Stop Email Spoofing in Exchange Online

By default, you can easily perform Email Spoofing in Exchange Online using the following steps (it applied to Exchange on premise servers as well) and we will see how to stop Email Spoofing in Exchange Online
  1. Check the MX Record for the Email Domain – this can be easily obtained via mxtoolboxor nslookup
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  1. Get a “clean” public IP Address – you can verify your whether your public IP Address is blocked by Spamhaus via mxtoolbox
    1. Enter “blacklist:121.121.43.x” to confirm that the public IP is NOT blocked by Office 365EmailSpoofing-02
  2. Send a Spoof Email using the following PowerShell Script

test@aventistech.com is a non-existence Email address in AventisTech.com (you can use any valid email address if you know it) , and yet the email can be successfully delivered to my inbox

It is hard to notice at first glance, and we did encounter a case for one of our client, that the Finance Manager received a mail from his boss (Email Spoofing) and  ask him to transfer money to other account for project payment. The Finance Manager did follow the instruction as the Email is really like from his boss.

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You can still tell the different if you really look at the Message Header
  1. Open the Message Header and paste it to https://testconnectivity.microsoft.com/ and select Message Analyzer
  1. Search for X-MS-Exchange-Organization-AuthAs
    1. Internal – It was send by internal valid users with authentication
    2. Anonymous –  it was send by Anonymous users – Need to pay special attention, as most likely, this is the sign of Email Spoofing
So, what how to stop Email Spoofing in Exchange Online / On Premise?
The easier ways is to use either Sender Policy Framework (SPF) or Exchange Online Rule to block it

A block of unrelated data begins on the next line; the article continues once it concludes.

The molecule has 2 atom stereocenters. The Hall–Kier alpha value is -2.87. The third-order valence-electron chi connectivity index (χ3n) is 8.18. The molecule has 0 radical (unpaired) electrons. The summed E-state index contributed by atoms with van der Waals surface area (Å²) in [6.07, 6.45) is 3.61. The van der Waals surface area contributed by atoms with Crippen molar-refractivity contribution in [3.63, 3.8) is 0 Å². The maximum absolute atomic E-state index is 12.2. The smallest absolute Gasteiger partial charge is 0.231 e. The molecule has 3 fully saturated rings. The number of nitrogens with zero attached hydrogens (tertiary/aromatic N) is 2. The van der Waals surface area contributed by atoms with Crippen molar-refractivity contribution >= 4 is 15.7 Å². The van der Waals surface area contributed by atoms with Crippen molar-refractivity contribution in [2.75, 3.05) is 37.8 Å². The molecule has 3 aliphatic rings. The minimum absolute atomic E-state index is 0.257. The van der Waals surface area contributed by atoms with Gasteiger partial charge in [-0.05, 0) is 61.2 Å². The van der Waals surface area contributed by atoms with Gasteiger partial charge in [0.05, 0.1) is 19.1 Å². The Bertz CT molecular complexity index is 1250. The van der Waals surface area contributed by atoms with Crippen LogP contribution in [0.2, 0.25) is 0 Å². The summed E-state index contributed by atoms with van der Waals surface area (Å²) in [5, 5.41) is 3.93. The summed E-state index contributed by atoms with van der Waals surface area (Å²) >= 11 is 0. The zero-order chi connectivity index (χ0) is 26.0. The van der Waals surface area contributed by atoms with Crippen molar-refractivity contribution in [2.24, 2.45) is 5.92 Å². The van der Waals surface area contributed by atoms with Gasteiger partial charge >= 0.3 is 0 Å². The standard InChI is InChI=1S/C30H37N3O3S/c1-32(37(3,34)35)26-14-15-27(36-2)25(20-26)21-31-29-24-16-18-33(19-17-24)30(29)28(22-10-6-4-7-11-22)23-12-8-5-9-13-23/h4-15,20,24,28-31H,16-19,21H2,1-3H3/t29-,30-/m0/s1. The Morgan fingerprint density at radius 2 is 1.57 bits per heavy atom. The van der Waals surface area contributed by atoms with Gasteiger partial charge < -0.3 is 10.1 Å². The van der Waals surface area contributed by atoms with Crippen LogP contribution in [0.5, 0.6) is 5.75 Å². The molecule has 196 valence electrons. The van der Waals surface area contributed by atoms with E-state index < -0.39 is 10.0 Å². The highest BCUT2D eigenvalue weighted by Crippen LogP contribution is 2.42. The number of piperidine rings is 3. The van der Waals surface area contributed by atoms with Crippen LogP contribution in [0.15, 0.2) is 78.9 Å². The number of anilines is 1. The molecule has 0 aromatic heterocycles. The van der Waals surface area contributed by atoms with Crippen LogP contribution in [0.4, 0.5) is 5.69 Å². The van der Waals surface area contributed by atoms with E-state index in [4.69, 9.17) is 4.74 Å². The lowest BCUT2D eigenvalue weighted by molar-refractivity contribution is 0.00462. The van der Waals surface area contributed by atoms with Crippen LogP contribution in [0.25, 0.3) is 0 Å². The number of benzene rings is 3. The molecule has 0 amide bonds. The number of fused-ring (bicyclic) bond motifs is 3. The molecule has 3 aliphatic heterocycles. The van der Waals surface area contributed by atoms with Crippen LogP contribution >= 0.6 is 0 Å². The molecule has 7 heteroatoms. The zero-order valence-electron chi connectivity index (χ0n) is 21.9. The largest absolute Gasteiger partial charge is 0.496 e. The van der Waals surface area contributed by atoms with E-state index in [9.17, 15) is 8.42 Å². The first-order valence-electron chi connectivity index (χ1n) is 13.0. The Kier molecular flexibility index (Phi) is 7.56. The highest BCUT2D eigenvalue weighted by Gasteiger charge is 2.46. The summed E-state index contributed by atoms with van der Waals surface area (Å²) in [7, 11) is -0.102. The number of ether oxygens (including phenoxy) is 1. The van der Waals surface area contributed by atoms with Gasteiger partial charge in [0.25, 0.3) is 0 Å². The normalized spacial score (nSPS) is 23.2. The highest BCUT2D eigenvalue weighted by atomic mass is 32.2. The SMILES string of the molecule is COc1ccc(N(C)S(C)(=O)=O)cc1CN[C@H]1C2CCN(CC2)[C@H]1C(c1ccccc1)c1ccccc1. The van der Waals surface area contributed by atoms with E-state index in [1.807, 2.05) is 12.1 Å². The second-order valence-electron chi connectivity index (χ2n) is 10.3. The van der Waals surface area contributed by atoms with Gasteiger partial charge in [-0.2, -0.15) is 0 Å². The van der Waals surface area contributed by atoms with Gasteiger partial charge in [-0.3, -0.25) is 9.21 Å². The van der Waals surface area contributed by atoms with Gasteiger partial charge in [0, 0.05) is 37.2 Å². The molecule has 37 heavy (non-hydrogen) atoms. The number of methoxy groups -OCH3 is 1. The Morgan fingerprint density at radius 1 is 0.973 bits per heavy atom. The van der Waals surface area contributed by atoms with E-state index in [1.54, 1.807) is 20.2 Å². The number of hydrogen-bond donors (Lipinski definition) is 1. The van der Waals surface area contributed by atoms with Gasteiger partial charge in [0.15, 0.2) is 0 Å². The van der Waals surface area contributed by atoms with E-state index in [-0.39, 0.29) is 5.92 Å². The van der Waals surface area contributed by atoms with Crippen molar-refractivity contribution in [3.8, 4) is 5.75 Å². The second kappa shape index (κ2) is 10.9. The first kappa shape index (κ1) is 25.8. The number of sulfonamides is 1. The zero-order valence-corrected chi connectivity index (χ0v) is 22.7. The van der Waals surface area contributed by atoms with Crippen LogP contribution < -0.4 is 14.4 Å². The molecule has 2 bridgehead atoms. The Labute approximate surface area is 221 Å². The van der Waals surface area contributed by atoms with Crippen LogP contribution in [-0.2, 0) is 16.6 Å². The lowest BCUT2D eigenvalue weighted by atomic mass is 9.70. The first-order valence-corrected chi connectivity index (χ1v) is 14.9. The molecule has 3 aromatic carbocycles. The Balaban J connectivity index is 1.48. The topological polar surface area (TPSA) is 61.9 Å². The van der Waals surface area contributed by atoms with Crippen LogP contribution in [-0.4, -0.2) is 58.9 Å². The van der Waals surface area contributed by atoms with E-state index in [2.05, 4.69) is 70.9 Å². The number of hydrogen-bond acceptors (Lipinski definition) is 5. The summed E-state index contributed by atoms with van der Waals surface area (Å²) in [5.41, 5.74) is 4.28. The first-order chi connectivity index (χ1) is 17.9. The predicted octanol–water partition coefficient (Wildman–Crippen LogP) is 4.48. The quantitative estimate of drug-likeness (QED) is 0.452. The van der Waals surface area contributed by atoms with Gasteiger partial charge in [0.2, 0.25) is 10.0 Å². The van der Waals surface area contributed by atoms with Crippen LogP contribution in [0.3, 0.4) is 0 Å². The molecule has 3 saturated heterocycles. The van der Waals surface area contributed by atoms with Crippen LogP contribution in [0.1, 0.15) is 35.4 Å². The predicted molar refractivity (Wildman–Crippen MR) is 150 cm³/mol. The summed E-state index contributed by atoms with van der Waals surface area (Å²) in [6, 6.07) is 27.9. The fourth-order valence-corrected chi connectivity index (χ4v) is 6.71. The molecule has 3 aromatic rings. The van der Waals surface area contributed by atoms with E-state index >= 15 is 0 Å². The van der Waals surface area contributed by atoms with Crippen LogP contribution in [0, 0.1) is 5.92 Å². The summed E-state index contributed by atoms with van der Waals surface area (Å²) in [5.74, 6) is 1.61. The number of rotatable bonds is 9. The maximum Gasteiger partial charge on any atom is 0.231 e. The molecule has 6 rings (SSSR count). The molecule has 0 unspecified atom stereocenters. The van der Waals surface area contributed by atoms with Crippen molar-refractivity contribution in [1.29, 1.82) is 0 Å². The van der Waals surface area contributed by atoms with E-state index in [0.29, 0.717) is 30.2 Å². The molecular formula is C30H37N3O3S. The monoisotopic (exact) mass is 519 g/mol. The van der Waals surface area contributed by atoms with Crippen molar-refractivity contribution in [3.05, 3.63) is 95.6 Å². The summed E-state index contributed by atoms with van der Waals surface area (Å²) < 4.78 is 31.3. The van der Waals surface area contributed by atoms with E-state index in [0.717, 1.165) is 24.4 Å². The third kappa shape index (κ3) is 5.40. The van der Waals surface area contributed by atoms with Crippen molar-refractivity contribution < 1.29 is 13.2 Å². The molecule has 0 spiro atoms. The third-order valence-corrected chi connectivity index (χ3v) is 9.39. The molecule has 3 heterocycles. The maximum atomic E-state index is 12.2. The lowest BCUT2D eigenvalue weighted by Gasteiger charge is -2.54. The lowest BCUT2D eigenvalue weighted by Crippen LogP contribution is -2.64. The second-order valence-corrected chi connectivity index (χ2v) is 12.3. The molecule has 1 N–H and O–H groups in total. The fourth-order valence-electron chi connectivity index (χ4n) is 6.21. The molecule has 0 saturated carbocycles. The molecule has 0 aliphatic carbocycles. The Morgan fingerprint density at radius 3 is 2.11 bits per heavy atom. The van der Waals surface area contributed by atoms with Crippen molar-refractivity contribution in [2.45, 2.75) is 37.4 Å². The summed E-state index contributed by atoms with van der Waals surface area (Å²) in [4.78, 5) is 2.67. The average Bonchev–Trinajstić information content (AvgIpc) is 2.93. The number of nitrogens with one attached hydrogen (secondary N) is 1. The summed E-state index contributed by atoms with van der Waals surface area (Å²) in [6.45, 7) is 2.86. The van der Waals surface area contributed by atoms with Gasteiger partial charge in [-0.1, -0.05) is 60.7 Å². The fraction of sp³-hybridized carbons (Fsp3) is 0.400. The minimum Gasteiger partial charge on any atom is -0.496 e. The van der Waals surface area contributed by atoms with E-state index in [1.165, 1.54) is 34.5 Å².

What is Sender Policy Framework (SPF) 
Sender Policy Framework (SPF) is a simple email-validation system designed to detect email spoofing by providing a mechanism to allow receiving mail exchanges to check that incoming mail from a domain comes from an  authorized IP Address / Host name defined in Public DNS Server

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You can use spfwizard to generate the SPF record for your domain, like AventisTech.com

AventisTech.com.  IN TXT “v=spf1 mx a ip4:121.121.43.49 a:aventistech-com.mail.protection.outlook.com -all”

Only the IP Address / Host Name defined in SPF record above is authorized to send outgoing email for AventisTech.com , and -all (Mean Email sending from other IP / Host Name will be rejected) – if your SMTP Gateway or Email Server support SPF filtering

Login to Exchange Admin Center > Protection > Spam Filter > Default > Advance Options 

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Turn on SPF Record Hard Fail, to move all Spoofing Email detected to users’ junk folders

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Using Exchange Online Rule

Login to Exchange Admin Center > Mail Flow > Rules > + (Create a new Rule) > More Option (Click on it)

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Apply this rule if (Conditions)
  1. The sender is located “Outside the organization”
  2. The Sender’s domain is “AventisTech.com”
Do the Following (Actions)
  1. Generate incident report and send it to
  2. Set the spam confidence level (SCL) to 5 – To stamp it as spam mail
  3. other actions that you would like to defined here
Except if (Exception)
  1. Sender IP Address is in the range of (this is particular useful if you have local SMTP Server which will send email to Office 365 via Port 25 for local printer / scanner /Application Server), and you do NOT want the rule stamp it as Spoofing Email)

An incident Email will be delivered to your mailbox once Email Spoofing is detected

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With the above steps implemented, it can minimize the risk of having Email Spoofing Attack in Exchange Online.

Additional Reading 

Envelope Headers vs Message Header

Just like physical letters, SMTP email has two different sets of address information: the envelope headers, like the addresses on the outside of an envelope, which are used by mail transport software to route and deliver the email, and the normal headers, which are part of the mail message and which are only read and interpreted by the user and his software, just like the address attached to a salutation at the start of a physical letter. Unlike the post office, SMTP usually throws away most of the envelope before it hands the message to the user, so many users are not aware of the envelope headers.

Using the following PowerShell Script to Alter the from:<> in Message Header

Even with Altering the Message Header “from:test@aventistech.com”, the above solution can still be able to detect it as Email Spoofing and stop it.

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